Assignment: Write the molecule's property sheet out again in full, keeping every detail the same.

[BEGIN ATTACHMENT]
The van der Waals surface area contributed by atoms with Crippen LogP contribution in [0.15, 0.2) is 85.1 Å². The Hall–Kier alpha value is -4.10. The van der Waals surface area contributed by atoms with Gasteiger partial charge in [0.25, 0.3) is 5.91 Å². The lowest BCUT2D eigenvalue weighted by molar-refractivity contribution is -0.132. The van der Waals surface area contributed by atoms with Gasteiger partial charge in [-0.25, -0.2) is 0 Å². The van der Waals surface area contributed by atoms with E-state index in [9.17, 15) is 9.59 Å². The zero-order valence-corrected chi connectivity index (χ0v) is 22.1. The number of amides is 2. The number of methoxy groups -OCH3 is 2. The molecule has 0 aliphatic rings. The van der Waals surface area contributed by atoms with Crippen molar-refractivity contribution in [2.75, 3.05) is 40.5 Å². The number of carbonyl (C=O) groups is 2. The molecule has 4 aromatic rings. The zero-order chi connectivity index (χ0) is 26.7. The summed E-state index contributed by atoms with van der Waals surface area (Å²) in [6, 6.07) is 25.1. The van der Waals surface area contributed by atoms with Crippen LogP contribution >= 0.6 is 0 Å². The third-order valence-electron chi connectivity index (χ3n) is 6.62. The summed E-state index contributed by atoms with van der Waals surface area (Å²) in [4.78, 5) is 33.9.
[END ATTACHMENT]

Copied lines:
The van der Waals surface area contributed by atoms with Crippen LogP contribution in [0.15, 0.2) is 85.1 Å². The Hall–Kier alpha value is -4.10. The van der Waals surface area contributed by atoms with Gasteiger partial charge in [0.25, 0.3) is 5.91 Å². The lowest BCUT2D eigenvalue weighted by molar-refractivity contribution is -0.132. The van der Waals surface area contributed by atoms with Gasteiger partial charge in [-0.25, -0.2) is 0 Å². The van der Waals surface area contributed by atoms with E-state index in [9.17, 15) is 9.59 Å². The zero-order valence-corrected chi connectivity index (χ0v) is 22.1. The number of amides is 2. The number of methoxy groups -OCH3 is 2. The molecule has 0 aliphatic rings. The van der Waals surface area contributed by atoms with Crippen molar-refractivity contribution in [2.75, 3.05) is 40.5 Å². The number of carbonyl (C=O) groups is 2. The molecule has 4 aromatic rings. The zero-order chi connectivity index (χ0) is 26.7. The summed E-state index contributed by atoms with van der Waals surface area (Å²) in [6, 6.07) is 25.1. The van der Waals surface area contributed by atoms with Crippen LogP contribution >= 0.6 is 0 Å². The third-order valence-electron chi connectivity index (χ3n) is 6.62. The summed E-state index contributed by atoms with van der Waals surface area (Å²) in [4.78, 5) is 33.9.